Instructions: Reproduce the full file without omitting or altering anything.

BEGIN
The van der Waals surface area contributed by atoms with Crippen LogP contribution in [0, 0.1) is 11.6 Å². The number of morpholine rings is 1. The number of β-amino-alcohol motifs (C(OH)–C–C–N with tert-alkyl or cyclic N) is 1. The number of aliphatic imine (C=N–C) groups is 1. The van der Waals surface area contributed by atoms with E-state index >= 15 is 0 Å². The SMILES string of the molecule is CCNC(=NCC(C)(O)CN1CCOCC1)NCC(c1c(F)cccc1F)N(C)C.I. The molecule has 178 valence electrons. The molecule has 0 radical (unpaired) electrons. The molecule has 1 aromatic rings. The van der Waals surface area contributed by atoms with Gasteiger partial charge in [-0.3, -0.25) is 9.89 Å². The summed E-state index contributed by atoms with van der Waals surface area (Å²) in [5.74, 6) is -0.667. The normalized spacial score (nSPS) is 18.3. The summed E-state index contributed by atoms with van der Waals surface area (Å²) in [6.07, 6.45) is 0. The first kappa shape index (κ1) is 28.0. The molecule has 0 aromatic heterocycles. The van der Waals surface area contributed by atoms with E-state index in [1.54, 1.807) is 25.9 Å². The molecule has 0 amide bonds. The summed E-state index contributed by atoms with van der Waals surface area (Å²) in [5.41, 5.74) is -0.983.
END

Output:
The van der Waals surface area contributed by atoms with Crippen LogP contribution in [0, 0.1) is 11.6 Å². The number of morpholine rings is 1. The number of β-amino-alcohol motifs (C(OH)–C–C–N with tert-alkyl or cyclic N) is 1. The number of aliphatic imine (C=N–C) groups is 1. The van der Waals surface area contributed by atoms with E-state index >= 15 is 0 Å². The SMILES string of the molecule is CCNC(=NCC(C)(O)CN1CCOCC1)NCC(c1c(F)cccc1F)N(C)C.I. The molecule has 178 valence electrons. The molecule has 0 radical (unpaired) electrons. The molecule has 1 aromatic rings. The van der Waals surface area contributed by atoms with Gasteiger partial charge in [-0.3, -0.25) is 9.89 Å². The summed E-state index contributed by atoms with van der Waals surface area (Å²) in [5.74, 6) is -0.667. The normalized spacial score (nSPS) is 18.3. The summed E-state index contributed by atoms with van der Waals surface area (Å²) in [6.07, 6.45) is 0. The first kappa shape index (κ1) is 28.0. The molecule has 0 aromatic heterocycles. The van der Waals surface area contributed by atoms with E-state index in [1.54, 1.807) is 25.9 Å². The molecule has 0 amide bonds. The summed E-state index contributed by atoms with van der Waals surface area (Å²) in [5.41, 5.74) is -0.983.